“I think so,” said Professor McGonagall dryly, “we teachers are rather good at magic, you know. I am sure we will be able to hold him off for a while if we all put our best efforts into it. Of course, something will have to be done about Professor Snape —”

“Let me —”

“— and if Hogwarts is about to enter a state of siege, with the Dark Lord at the gates, it would indeed be advisable to take as many innocent people out of the way as possible. With the Floo Network under observation, and Apparition impossible within the grounds —”

“There’s a way,” said Harry quickly, and he explained about the passageway leading into the Hog’s Head.

“Potter, we’re talking about hundreds of students —”

“I know, Professor, but if Voldemort and the Death Eaters are concentrating on the school boundaries they won’t be interested in anyone who’s Disapparating out of the Hog’s Head.”

“There’s something in that,” she agreed. She pointed her wand at the Carrows, and a silver net fell upon their bound bodies, tied itself around them, and hoisted them into the air, where they dangled beneath the blue-and-gold ceiling like two large, ugly sea creatures. “Come. We must alert the other Heads of House. You’d better put that Cloak back on.”








She marched toward the door, and as she did so she raised her wand. From the tip burst three silver cats with spectacle markings around their eyes. The Patronuses ran sleekly ahead, filling the spiral staircase with silvery light, as Professor McGonagall, Harry, and Luna hurried back down.

Along the corridors they raced, and one by one the Patronuses left them; Professor McGonagall’s tartan dressing gown rustled over the floor, and Harry and Luna jogged behind her under the Cloak.


They had descended two more floors when another set of quiet footsteps joined theirs. Harry, whose scar was still prickling, heard them first: He felt in the pouch around his neck for the Marauder’s Map, but before he could take it out, McGonagall too seemed to become aware of their company. She halted, raised her wand ready to duel, and said, “Who’s there?”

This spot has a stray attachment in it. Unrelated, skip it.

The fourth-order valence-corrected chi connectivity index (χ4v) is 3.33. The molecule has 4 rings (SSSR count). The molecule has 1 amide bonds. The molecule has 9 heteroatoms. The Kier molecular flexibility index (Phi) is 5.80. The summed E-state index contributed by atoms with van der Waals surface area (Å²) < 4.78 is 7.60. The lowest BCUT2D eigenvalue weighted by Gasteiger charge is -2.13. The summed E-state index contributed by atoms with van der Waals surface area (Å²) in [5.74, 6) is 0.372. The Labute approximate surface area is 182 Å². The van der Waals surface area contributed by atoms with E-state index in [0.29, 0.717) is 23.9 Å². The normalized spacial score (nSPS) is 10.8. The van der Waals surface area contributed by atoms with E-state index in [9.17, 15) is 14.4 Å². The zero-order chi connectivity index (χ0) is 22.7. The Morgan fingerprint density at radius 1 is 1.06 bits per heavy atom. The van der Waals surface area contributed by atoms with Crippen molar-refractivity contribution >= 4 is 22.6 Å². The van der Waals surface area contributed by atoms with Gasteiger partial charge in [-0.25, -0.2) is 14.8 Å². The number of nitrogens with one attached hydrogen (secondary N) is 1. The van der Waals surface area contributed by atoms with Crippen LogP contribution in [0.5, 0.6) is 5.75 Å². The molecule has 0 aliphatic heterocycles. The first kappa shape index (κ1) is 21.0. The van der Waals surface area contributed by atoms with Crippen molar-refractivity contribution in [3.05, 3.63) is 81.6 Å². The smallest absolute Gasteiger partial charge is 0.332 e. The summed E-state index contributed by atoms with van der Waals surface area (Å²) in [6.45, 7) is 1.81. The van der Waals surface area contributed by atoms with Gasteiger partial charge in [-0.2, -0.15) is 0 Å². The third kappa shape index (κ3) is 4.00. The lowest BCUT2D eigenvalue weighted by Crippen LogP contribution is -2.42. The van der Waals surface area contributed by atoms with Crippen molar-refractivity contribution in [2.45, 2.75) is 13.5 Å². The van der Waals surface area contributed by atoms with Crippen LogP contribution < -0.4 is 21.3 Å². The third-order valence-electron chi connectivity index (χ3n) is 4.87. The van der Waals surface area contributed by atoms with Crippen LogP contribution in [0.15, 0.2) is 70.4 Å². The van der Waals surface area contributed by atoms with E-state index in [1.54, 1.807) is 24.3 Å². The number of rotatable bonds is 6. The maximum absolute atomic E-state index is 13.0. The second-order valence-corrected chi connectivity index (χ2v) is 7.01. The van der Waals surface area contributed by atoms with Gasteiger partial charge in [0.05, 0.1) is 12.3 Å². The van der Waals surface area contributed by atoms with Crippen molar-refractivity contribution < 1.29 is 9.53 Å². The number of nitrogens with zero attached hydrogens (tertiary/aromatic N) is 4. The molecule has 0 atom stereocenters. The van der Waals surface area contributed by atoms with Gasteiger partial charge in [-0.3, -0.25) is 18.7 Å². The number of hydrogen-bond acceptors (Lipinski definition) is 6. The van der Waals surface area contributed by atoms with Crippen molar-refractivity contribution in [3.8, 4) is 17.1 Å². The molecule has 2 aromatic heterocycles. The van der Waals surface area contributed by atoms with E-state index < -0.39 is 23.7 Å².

“It is I,” said a low voice.

From behind a suit of armor stepped Severus Snape.

Hatred boiled up in Harry at the sight of him: He had forgotten the details of Snape’s appearance in the magnitude of his crimes, forgotten how his greasy black hair hung in curtains around his thin face, how his black eyes had a dead, cold look. He was not wearing nightclothes, but was dressed in his usual black cloak, and he too was holding his wand ready for a fight.







“Where are the Carrows?” he asked quietly.

“Wherever you told them to be, I expect, Severus,” said Professor McGonagall.

Snape stepped nearer, and his eyes flitted over Professor McGonagall into the air around her, as if he knew that Harry was there. Harry held his wand up too, ready to attack.

“I was under the impression,” said Snape, “that Alecto had apprehended an intruder.”

“Really?” said Professor McGonagall. “And what gave you that impression?”

Snape made a slight flexing movement of his left arm, where the Dark Mark was branded into his skin.

“Oh, but naturally,” said Professor McGonagall. “You Death Eaters have your own private means of communication, I forgot.”

Snape pretended not to have heard her. His eyes were still probing the air all about her, and he was moving gradually closer, with an air of hardly noticing what he was doing.

“I did not know that it was your night to patrol the corridors, Minerva.”